With customers needing service and schedules that meet their needs and create value, coupled with wanting a reliable product that understands their increasingly sophisticated supply chains, they want to know, from their carriers, when there is an issue.

“That speaks to the customer service standpoint, our customers manage some very complex supply chains,” said Shaw. “They rarely get fired for spending more on truck than rail, but they can get in a lot of trouble internally if their supply chain costs impact production or lead to a stock out.”

Cost-effective solutions can be viewed as an area of strength for railroads, as they already have a good structural cost advantage relative to trucking, according to Shaw.

“With PSR, we are all working to become much more efficient and cost-competitive than other forms of transportation,” he said.

And designing more of the business around the customer to deliver a consistent, reliable service product, layered on top with this product quality, to create a best-in-logistics customer experience is sorely needed, explained Shaw.

“They want technology that keeps it simpler and easier to do business with Norfolk Southern and transparency across the entire supply chain,” he said. “There is a need to deliver service and logistics solutions, in order to become relevant for our customers.”  

He provided an example of the current chasm that currently exists, in that a consumer can go onto a web site to track an e-commerce order, in regards to its location and delivery status, whereas rail struggles to give its customers the same ability to track that status of shipments for things like high-value finished vehicles or a hopper car full of plastics.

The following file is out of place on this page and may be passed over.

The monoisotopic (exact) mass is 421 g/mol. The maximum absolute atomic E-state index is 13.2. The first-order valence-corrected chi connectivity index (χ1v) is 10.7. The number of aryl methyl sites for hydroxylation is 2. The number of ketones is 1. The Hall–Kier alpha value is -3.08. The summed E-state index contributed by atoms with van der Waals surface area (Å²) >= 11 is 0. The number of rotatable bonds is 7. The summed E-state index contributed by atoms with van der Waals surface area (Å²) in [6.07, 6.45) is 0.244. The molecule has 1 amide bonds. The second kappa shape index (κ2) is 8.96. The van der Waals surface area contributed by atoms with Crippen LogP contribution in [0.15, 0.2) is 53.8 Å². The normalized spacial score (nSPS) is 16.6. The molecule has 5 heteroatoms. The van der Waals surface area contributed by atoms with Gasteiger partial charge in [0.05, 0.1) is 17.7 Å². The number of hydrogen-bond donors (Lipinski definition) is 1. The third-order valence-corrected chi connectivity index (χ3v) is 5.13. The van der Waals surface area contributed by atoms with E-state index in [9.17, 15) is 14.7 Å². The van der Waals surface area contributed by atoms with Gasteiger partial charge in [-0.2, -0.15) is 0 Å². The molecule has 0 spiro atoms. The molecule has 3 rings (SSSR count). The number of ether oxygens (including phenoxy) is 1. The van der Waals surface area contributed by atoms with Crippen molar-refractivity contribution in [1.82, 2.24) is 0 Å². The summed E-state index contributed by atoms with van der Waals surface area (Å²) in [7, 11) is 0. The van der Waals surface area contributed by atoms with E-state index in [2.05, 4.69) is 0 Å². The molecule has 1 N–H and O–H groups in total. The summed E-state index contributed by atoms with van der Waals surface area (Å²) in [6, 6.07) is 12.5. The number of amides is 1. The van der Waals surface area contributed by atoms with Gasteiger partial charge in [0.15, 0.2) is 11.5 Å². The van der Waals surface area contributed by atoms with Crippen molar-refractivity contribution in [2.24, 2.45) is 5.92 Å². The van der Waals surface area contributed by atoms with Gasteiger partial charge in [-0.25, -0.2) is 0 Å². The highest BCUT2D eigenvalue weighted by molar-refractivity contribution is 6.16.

“We have to evolve there,” he said. “Everyone is investing in it, but we need to think of ourselves as no longer being in a B2B world. We have customers with B2C expectations, for speed, costs, transparency, technology, and sustainability, and we need to innovate. PSR has given us a really good service product and more consistency, and on top of that we need to add great visibility for our customers. That means making it really easy to do business with us.”

This has led NS to invest in a mobile product that is going to provide local servicing ETAs and involve letting a customer know what number its stop is for the local crew, and the tight window in which that local crew is going to show up.

“It is important for rails to remember they work in an ecosystem,” he said. “At NS, 50% of our system involves working with another railroad, which means we need to work with our peers to stitch together information for our customers. We have to innovate interline solutions that make it easier for mutual customers to do business with us. When customers move something across the company with truck, it is one phone call and they can track it the whole way. If they have to shift from different systems between NS and a Western interline partner or a short-line, we are making it harder for them to do business with us.”

In a consumption-driven economy and with the rapid growth of e-commerce and the trend of moving inventory closer to the customers is intermodal-intensive and service-sensitive and will be focused on the natural flow of goods, from the West to the East, noted Shaw.

“That is what we do best at NS,” he said. “We are in a highly-desirable, densely-populated service area that touches a majority of the consumption and manufacturing in the U.S. economy. While we serve both, we are increasingly tied to the consumption portion of that ledger. Much of the growth we see in consumption-driven markets folds really easily into existing merchandise and intermodal trains, which creates operating leverage and minimizes service disruptions. We are going to continue to be focused on innovative products and solutions for our customers—this includes new service products and digital technologies—and focus on making it easier to do business with us. I think that with where the economy and logistics are headed, we are positioned very well, and the rail network is going to have a very good opportunity going forward to handle the growth and the changes in the market.”

About the Author

Jeff Berman, Group News Editor

Jeff Berman is Group News Editor for Logistics Management, Modern Materials Handling, and Supply Chain Management Review. Jeff works and lives in Cape Elizabeth, Maine, where he covers all aspects of the supply chain, logistics, freight transportation, and materials handling sectors on a daily basis. Contact Jeff Berman